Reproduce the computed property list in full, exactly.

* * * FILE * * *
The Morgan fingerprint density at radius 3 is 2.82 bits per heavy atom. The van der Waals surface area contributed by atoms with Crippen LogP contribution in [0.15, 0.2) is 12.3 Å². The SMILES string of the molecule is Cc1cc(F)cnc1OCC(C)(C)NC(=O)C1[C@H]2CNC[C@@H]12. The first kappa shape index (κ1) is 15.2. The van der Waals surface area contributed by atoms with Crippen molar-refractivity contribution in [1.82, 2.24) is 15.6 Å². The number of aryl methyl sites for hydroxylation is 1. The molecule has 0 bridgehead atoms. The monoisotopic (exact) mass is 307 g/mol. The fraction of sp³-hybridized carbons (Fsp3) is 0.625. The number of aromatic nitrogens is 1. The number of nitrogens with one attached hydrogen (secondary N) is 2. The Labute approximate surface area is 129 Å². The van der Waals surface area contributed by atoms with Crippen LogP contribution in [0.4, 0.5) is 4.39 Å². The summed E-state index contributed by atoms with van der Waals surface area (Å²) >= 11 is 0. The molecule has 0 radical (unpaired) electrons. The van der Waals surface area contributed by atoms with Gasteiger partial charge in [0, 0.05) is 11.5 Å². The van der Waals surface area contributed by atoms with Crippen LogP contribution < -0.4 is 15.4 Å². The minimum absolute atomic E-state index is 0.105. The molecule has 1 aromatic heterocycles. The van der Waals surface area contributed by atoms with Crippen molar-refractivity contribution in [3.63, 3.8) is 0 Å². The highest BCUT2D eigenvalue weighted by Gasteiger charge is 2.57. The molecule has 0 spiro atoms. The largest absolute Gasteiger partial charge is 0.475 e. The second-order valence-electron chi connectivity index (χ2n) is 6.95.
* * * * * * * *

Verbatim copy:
The Morgan fingerprint density at radius 3 is 2.82 bits per heavy atom. The van der Waals surface area contributed by atoms with Crippen LogP contribution in [0.15, 0.2) is 12.3 Å². The SMILES string of the molecule is Cc1cc(F)cnc1OCC(C)(C)NC(=O)C1[C@H]2CNC[C@@H]12. The first kappa shape index (κ1) is 15.2. The van der Waals surface area contributed by atoms with Crippen molar-refractivity contribution in [1.82, 2.24) is 15.6 Å². The number of aryl methyl sites for hydroxylation is 1. The molecule has 0 bridgehead atoms. The monoisotopic (exact) mass is 307 g/mol. The fraction of sp³-hybridized carbons (Fsp3) is 0.625. The number of aromatic nitrogens is 1. The number of nitrogens with one attached hydrogen (secondary N) is 2. The Labute approximate surface area is 129 Å². The van der Waals surface area contributed by atoms with Crippen LogP contribution in [0.4, 0.5) is 4.39 Å². The summed E-state index contributed by atoms with van der Waals surface area (Å²) >= 11 is 0. The molecule has 0 radical (unpaired) electrons. The van der Waals surface area contributed by atoms with Gasteiger partial charge in [0, 0.05) is 11.5 Å². The van der Waals surface area contributed by atoms with Crippen LogP contribution < -0.4 is 15.4 Å². The minimum absolute atomic E-state index is 0.105. The molecule has 1 aromatic heterocycles. The van der Waals surface area contributed by atoms with Crippen molar-refractivity contribution in [3.63, 3.8) is 0 Å². The highest BCUT2D eigenvalue weighted by Gasteiger charge is 2.57. The molecule has 0 spiro atoms. The largest absolute Gasteiger partial charge is 0.475 e. The second-order valence-electron chi connectivity index (χ2n) is 6.95.